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FAA to set up a Center of Excellence to study aviation environmental impacts and alternative jet fuels
FAA to set up a Center of Excellence to study aviation environmental impacts and alternative jet fuels | FAA Centers of Excellence,PARTNER,AIP

FAA's William J. Hughes Technical Center (photo: FAA)
Wed 24 Oct 2012 – The Federal Aviation Administration (FAA) is to form a Center of Excellence (COE) for Environment and Energy next year with the aim of conducting a broad range of study areas including aircraft noise and emissions, environmental policy and alternative jet fuels research. The COE will be a consortium of the FAA, university partners and private industry affiliates selected by the FAA Administrator to work collectively on business and operational issues. The FAA anticipates the COE will attract interest from organisations such as the airline industry, other industrial groups, airport authorities and other governmental entities to solve what it describes as various unique and difficult aviation problems related to environment and energy. Earlier this month, the FAA announced $5.4 million in grants to 13 US airports that are taking steps to reduce their impact on the environment.

The COE solicitation has been issued by the FAA’s William J. Hughes Technical Center in Atlantic City, which is one of the nation’s premier aviation research, development, test and evaluation facilities. The centre serves as the FAA national scientific test base for research and development and is the primary facility supporting the Next Generation Air Transportation System (NextGen).

The environment and energy COE will focus on areas including, but not limited to:
•    Aircraft noise and impacts characterisation;
•    Aircraft emissions and impacts characterisation;
•    Aircraft technology assessment;
•    Compatible land use management;
•    Alternative jet fuels research;
•    Environmentally and energy efficient gate-to-gate aircraft operations;
•    Aviation environmental modelling and analysis; and
•    Aviation environmental policy.

Organisations outside research and academia may be considered as affiliate members by the COE core universities and may contribute to and receive funding from the COE.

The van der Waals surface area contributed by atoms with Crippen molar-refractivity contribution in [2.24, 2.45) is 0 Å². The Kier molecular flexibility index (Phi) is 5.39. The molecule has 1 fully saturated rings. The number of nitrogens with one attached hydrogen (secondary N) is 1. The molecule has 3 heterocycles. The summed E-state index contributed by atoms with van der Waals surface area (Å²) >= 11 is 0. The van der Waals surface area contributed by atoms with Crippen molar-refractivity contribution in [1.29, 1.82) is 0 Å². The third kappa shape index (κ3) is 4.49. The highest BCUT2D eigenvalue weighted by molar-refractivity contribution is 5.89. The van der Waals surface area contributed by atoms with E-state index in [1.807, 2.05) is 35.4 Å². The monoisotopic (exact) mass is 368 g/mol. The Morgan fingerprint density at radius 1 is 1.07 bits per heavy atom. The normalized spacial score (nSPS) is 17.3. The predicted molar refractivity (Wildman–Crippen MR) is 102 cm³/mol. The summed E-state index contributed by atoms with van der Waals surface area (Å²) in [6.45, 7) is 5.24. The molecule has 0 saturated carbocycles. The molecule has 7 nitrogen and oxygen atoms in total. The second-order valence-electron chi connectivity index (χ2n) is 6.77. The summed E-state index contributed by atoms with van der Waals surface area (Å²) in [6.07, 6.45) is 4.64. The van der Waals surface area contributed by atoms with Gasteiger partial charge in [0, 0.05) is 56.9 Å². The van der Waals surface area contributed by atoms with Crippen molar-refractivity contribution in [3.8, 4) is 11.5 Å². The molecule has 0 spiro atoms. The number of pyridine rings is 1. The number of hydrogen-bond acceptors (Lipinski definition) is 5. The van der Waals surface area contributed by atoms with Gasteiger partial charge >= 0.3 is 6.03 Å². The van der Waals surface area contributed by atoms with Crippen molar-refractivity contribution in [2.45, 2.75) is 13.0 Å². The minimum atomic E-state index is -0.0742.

The FAA has established a number of COEs throughout the United States, including the COE for Aircraft Noise and Aviation Emissions Mitigation (PARTNER) led by the Massachusetts Institute of Technology (MIT) and including nine other academic institutions.

The new COE will be selected against a set of criteria, including a track record in air transportation, and applicants must propose research projects they intend to carry out under the grant. Specific projects will be defined, evaluated and funded throughout the life of the Center.

The FAA is inviting prospective applicants to a public meeting to be held in the Washington DC area on November 15 and 16. For further information on the COE programme contact Patricia.Watts@faa.gov or to register for the meeting contact Jessica.Shaw@faa.gov.

Meanwhile, US Transportation Secretary Ray LaHood has announced $5.4 million in FAA grants for 13 airports nationwide to help them improve sustainability in a number of ways including reducing noise in the surrounding communities and improving water and air quality. The Airport Improvement Program (AIP) funding enables airports to study, plan and develop sustainability initiatives to be incorporated into existing and future airport projects.

The FAA says these can include reducing energy consumption through the use of alternative fuels for vehicles, installing light sensors to automatically turn off lights and reduce energy use, using environmentally friendly ‘green’ products at airport facilities and promoting land uses that attract businesses and industries that can benefit from being near an airport.


Links:
FAA COE for Environment and Energy solicitation
FAA Centers of Excellence
FAA’s Airport Improvement Program



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